A hero of the faith who encourages me to reflect on the redeeming love of Christ as we walk through this season is English pastor George Herbert.
Herbert was born on April 3, 1593, in Montgomeryshire, Wales to Richard and Magdalen Herbert. He was the seventh of 10 children and lost his father at the age of three. His father left a sizeable estate to care for his family and provided the means for George to have an excellent education. At age 12, he entered Westminster preparatory school and was an outstanding student, studying Latin, Greek, and Hebrew. He then went on to study at Trinity College Cambridge where he graduated second in his class with a BA, and then in 1616, earned his MA and became a fellow of the university.
In 1619, Herbert was elected Public Orator of Cambridge University, which was a prestigious post. He then went on to serve for a year in Parliament, but through a series of difficult circumstances chose to leave his political ambitions and followed the Lord to serve as a pastor in the Church of England. In 1629, he married Jane Davners and was appointed the rector of a small country church at Bemerton, where he preached faithfully and cared deeply for his congregation. Sadly, after less than three years in ministry, Herbert died of tuberculosis at age 39.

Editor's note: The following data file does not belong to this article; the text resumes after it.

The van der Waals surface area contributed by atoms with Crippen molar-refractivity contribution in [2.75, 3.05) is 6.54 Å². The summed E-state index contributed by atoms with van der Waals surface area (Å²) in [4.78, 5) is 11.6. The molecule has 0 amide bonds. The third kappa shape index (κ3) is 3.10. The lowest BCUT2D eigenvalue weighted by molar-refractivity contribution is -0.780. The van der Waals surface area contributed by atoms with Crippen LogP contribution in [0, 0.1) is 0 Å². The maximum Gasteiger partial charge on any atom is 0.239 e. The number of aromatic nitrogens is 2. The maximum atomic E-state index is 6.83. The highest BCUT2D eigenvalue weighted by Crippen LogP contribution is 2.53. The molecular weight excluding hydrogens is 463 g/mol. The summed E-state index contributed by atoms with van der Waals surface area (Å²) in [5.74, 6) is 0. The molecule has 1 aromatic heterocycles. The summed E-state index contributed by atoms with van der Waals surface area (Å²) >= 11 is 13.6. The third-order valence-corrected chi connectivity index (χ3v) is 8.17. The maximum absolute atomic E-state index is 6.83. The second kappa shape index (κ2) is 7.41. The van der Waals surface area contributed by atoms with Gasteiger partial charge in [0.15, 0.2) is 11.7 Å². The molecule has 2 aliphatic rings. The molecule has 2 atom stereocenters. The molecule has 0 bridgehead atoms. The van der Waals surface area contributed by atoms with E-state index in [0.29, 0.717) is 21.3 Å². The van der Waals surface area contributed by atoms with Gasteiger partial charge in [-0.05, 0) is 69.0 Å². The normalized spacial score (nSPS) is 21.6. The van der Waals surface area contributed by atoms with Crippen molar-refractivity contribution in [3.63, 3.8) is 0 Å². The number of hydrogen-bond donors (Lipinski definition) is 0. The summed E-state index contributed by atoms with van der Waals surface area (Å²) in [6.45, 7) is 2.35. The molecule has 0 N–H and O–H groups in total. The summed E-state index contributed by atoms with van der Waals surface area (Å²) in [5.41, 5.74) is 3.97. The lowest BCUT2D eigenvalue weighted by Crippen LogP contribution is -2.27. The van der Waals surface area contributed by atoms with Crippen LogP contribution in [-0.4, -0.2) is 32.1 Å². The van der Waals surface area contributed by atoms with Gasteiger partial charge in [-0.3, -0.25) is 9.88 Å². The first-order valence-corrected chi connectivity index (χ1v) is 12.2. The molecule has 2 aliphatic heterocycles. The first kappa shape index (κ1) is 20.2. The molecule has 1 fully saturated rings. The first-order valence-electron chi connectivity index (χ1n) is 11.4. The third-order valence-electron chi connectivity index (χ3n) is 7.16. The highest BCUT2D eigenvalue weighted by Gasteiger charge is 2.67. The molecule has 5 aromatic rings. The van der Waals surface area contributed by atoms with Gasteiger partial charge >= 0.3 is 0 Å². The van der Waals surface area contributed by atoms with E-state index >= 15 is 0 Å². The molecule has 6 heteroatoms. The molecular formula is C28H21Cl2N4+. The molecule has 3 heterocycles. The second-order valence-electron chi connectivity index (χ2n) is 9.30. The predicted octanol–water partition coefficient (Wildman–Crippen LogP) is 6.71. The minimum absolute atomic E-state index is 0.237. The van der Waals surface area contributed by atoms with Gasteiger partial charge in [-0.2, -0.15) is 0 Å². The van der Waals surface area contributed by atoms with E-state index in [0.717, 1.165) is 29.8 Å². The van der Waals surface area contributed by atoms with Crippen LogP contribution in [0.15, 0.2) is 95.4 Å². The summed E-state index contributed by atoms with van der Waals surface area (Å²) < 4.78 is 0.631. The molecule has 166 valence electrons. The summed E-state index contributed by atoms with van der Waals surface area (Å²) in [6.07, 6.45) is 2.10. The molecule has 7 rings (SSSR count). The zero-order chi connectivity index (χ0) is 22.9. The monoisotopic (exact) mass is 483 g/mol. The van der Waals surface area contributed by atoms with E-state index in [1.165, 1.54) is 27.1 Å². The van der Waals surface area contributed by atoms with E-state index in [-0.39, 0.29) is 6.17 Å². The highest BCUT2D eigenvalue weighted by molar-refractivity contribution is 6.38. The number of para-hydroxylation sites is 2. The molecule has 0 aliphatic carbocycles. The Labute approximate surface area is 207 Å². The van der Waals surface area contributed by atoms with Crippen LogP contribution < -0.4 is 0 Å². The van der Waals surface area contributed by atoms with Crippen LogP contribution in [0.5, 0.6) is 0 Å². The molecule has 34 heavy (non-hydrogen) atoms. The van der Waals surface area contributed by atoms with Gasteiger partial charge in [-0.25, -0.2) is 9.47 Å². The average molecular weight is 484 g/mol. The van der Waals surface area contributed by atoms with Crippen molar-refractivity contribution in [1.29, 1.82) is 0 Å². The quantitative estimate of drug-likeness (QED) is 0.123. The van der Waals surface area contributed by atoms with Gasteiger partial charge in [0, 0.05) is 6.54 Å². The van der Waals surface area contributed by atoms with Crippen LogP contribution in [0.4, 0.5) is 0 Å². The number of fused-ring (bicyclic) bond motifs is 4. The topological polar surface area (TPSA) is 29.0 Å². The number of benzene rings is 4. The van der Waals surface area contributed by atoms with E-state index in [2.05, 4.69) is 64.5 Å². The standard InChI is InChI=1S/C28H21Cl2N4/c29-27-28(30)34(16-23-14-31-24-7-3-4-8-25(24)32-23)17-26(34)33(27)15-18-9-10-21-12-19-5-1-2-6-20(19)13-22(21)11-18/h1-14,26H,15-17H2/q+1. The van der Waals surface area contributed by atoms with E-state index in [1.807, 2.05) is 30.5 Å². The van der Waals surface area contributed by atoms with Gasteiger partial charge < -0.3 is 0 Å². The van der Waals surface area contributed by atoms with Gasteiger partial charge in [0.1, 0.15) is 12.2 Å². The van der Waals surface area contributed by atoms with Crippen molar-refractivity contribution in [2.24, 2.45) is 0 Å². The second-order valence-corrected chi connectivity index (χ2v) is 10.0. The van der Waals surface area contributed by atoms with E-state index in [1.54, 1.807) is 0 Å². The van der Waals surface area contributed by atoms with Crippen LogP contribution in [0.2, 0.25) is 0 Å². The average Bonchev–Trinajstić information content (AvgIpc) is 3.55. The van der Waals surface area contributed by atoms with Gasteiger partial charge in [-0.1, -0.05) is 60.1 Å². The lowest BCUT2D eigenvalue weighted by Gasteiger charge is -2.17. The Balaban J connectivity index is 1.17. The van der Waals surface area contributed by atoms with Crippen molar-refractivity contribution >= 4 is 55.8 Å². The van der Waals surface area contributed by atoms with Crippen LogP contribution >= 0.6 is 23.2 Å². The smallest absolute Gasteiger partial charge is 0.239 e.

Most notably, while at Bemerton, Herbert began to write poetry. As his health declined, he sent his book of 167 poems to his friend Nicholas Ferrar. He wrote in his instructions to him, “If he can think it may turn to the advantage of any dejected poor soul let it be made public; if not, let him burn it, for I and it are the least of God's mercies.”1
Later that year, Ferrar published the book for Herbert under the title The Temple, and it is still in print today. Through this collection of poems, Herbert is known as one of the greatest religious poets of all time. The central theme of his poetry is the redeeming love of Christ and throughout his work, we find a feast of beauty. He wrote:
How should I praise thee, Lord! How should my rhymes
Gladly engrave thy love in steel,
If what my soul doth feel sometimes,
My soul might ever feel!2
Herbert’s desire was to “engrave” the love of Christ in the “steel” of language for all to see. Through poetry, he gives us a glimpse of the glory of Christ and encourages us to meditate on His beauty. As our country continues to wrestle with its identity let us reflect on the beautiful redeeming love of Christ and ask God to heal our land.
Open my eyes, that I may behold wondrous things out of your law. (Psalm 119:18 ESV)
Bill Gemaehlich is the EVP/COO operations at Insight for Living Ministries
1. Doerksen, Daniel W. “Nicholas Ferrar, Arthur Woodnoth, and the Publication of George Herbert's The Temple, 1633.” George Herbert Journal, vol. 3 no. 1, 1979, p. 22-44. Project MUSE, doi:10.1353/ghj.1979.0010.
2. Herbert, George. “The Temple,” Sacred poems and private ejaculations, 1633. Cambridge: Thom. Buck, and Roger Daniel.